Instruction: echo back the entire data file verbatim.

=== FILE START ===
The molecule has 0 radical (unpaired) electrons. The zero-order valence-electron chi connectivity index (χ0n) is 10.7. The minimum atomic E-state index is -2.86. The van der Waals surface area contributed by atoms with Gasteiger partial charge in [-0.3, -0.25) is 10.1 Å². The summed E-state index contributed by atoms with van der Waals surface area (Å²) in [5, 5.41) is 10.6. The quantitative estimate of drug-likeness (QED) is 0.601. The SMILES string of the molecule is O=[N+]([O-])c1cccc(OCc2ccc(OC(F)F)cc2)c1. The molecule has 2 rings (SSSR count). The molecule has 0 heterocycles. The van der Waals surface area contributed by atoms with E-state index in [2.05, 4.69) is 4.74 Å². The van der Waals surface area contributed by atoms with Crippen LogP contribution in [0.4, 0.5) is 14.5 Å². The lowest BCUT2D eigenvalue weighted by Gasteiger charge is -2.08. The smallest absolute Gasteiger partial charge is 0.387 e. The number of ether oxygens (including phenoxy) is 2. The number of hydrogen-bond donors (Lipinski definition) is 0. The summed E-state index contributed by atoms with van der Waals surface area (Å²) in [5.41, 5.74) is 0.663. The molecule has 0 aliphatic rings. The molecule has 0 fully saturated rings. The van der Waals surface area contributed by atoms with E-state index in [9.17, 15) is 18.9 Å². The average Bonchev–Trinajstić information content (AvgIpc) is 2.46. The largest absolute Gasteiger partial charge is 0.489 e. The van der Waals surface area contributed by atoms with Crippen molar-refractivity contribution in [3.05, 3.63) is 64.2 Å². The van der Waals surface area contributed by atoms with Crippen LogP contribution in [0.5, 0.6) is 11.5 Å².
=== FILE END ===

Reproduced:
The molecule has 0 radical (unpaired) electrons. The zero-order valence-electron chi connectivity index (χ0n) is 10.7. The minimum atomic E-state index is -2.86. The van der Waals surface area contributed by atoms with Gasteiger partial charge in [-0.3, -0.25) is 10.1 Å². The summed E-state index contributed by atoms with van der Waals surface area (Å²) in [5, 5.41) is 10.6. The quantitative estimate of drug-likeness (QED) is 0.601. The SMILES string of the molecule is O=[N+]([O-])c1cccc(OCc2ccc(OC(F)F)cc2)c1. The molecule has 2 rings (SSSR count). The molecule has 0 heterocycles. The van der Waals surface area contributed by atoms with E-state index in [2.05, 4.69) is 4.74 Å². The van der Waals surface area contributed by atoms with Crippen LogP contribution in [0.4, 0.5) is 14.5 Å². The lowest BCUT2D eigenvalue weighted by Gasteiger charge is -2.08. The smallest absolute Gasteiger partial charge is 0.387 e. The number of ether oxygens (including phenoxy) is 2. The number of hydrogen-bond donors (Lipinski definition) is 0. The summed E-state index contributed by atoms with van der Waals surface area (Å²) in [5.41, 5.74) is 0.663. The molecule has 0 aliphatic rings. The molecule has 0 fully saturated rings. The van der Waals surface area contributed by atoms with E-state index in [9.17, 15) is 18.9 Å². The average Bonchev–Trinajstić information content (AvgIpc) is 2.46. The largest absolute Gasteiger partial charge is 0.489 e. The van der Waals surface area contributed by atoms with Crippen molar-refractivity contribution in [3.05, 3.63) is 64.2 Å². The van der Waals surface area contributed by atoms with Crippen LogP contribution in [0.5, 0.6) is 11.5 Å².